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fund, to which $5,850,000 was appropriated by the twenty-third legislature, ended the year with a surplus of $5,422,353.57, compared with a deficit of $802,355.59 at the end of the previous fiscal year. No further payments will be required to be made to the sinking fund and all Territorial term bonds will be retired on their earliest callable dates.

Bank clearings for the year totalled $1,734,390,481.48 as compared with $1,304,307,386.17 for the previous year. United States Internal Revenue collections in the Territory during the year totalled $172,443,854.23 compared with collections of $149,643,817 in the preceding period. Collections in Hawaii amounted to $360 per capita, a figure which was exceeded by only nine States. The past year's total collections in the Territory exceeded total collections in fourteen other States. Gross postal receipts were $21,521,587.48 which vastly exceeded the previous year's total of $8,673,187.47 and was more than six times the total receipts for the 1943–44 period.


The regular biennial Territorial and county elections were conducted last year without any let-up in the war effort. Tabulations by the secretary of Hawaii and the county clerks showed the largest number of registered voters and the largest vote in the Territory's history, indicating Hawaii's continuing interest in the processes of free democracy.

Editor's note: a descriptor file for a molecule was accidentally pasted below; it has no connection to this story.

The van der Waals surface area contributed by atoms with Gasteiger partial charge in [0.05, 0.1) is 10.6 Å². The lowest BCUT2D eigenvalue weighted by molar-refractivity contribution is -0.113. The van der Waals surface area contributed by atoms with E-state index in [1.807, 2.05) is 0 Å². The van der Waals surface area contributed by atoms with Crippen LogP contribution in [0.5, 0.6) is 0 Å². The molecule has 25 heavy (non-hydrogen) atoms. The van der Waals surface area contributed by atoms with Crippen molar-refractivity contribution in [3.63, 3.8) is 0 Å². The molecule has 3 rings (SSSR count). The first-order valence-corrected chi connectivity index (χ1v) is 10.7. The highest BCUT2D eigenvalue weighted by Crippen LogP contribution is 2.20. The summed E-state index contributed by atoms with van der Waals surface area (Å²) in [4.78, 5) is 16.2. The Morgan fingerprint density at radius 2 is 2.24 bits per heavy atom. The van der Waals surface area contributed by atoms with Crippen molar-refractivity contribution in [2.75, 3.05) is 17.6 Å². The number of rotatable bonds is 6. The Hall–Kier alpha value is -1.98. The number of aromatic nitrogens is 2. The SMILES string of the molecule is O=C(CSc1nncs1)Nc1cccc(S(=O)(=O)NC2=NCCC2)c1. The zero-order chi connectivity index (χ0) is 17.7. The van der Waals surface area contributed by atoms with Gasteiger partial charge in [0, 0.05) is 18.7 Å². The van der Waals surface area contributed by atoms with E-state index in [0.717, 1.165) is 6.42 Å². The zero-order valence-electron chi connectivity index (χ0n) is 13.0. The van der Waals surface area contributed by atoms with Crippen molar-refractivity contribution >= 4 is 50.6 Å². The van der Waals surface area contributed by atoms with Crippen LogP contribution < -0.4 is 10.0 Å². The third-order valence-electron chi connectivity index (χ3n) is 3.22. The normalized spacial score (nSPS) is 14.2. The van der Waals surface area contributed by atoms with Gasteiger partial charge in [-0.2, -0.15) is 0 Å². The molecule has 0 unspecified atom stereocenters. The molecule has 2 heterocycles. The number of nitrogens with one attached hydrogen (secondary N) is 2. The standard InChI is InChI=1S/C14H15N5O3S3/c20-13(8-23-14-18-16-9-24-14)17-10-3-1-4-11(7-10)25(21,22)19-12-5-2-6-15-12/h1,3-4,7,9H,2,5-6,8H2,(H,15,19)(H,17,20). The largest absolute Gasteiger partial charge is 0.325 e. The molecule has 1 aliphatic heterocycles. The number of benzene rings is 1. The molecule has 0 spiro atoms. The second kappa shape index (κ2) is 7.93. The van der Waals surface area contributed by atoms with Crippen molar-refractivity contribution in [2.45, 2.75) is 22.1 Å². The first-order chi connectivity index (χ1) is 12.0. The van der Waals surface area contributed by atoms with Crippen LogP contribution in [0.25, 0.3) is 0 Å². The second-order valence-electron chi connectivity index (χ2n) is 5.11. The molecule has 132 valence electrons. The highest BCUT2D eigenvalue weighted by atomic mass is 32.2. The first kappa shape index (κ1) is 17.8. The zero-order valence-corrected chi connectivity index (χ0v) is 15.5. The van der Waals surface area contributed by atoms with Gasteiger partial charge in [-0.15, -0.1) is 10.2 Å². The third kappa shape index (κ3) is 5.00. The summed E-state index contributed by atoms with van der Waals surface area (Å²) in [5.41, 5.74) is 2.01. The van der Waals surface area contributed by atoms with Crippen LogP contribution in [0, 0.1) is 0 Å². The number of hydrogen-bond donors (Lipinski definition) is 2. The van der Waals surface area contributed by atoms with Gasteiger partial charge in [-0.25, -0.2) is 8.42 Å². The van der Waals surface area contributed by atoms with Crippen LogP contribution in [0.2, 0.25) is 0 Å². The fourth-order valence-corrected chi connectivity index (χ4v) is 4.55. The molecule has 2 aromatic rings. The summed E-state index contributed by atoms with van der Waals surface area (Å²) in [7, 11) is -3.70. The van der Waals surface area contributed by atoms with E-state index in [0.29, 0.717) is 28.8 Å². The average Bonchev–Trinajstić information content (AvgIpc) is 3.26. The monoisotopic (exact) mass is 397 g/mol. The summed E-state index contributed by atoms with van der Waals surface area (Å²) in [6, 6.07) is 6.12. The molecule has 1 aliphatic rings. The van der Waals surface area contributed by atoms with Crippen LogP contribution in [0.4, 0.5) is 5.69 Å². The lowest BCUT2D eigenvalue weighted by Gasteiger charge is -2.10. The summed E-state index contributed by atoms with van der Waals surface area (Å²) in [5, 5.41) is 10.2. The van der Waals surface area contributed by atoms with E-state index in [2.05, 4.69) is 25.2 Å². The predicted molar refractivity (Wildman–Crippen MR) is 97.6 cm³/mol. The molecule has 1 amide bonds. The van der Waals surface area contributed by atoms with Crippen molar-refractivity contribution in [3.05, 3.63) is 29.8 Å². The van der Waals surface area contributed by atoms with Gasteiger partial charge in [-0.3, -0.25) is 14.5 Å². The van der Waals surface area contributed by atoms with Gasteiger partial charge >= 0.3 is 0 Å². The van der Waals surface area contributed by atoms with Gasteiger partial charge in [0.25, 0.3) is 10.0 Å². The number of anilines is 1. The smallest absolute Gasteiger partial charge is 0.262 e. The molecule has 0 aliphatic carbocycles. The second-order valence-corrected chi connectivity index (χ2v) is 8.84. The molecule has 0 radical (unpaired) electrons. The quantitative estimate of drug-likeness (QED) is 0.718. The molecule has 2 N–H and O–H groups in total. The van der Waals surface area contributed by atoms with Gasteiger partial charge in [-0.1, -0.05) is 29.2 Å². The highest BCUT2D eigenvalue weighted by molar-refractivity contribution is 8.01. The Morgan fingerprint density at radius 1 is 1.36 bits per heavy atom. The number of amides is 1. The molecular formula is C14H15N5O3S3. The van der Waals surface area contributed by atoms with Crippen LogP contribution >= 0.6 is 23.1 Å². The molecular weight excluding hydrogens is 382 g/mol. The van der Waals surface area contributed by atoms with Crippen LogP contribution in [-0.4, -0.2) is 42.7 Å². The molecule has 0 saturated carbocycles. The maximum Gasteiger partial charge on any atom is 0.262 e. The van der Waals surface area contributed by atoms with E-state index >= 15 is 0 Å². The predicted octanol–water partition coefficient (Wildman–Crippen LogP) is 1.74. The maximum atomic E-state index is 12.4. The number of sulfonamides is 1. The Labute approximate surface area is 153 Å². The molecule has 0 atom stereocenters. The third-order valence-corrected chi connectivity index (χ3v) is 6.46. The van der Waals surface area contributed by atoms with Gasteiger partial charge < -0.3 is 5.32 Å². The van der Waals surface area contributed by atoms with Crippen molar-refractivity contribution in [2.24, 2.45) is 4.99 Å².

Hawaii's second wartime legislative session resulted in appropriations exceeding anticipated revenues by some $19,000,000 indicating the probable necessity for extensive postwar readjustment of the Territory's fiscal affairs. However, the legislature followed most of the Governor's recommendations and much progressive legislation was enacted and approved by the Governor.

In addition to legislation mentioned elsewhere in this report, new laws included requirements for the enrichment of flour, for the regulation of trade and trade practices in connection with the resale of Federal surplus goods and for airport zoning. The uniform Fiduciaries Act was adopted and a community property law, far reaching in its effect, was enacted. Provision was made for the microfilming of public records and the destruction of originals, and the Governor's commercial rent control rules were enacted into law. The burden of financing public tuberculosis hospitals and the circuit courts was transferred from the counties to the Territorial government.

Boards and commissions were created and provided with ample funds to undertake broadscale studies of various matters which might be the subject of future proposed legislation.

The 30th of January, the birthday of our late President, Franklin Delano Roosevelt, was established by law as a Territorial holiday.

The legislature adopted a revision and compilation of the Territory's laws, the first since 1935, prepared by a commission created in 1943.

Bills presented to the Governor under the provisions of the Organic Act totalled 300. Of these, 273 were approved and signed by the Governor, 3 were returned with the Governor's veto, 2 became law without the Governor's signature, and 22, which were neither signed nor vetoed, failed to become law by reason of the legislature's adjournment prior to the expiration of the statutory period. Of the vetoed bills, 2 were passed by the legislature notwithstanding the Governor's veto.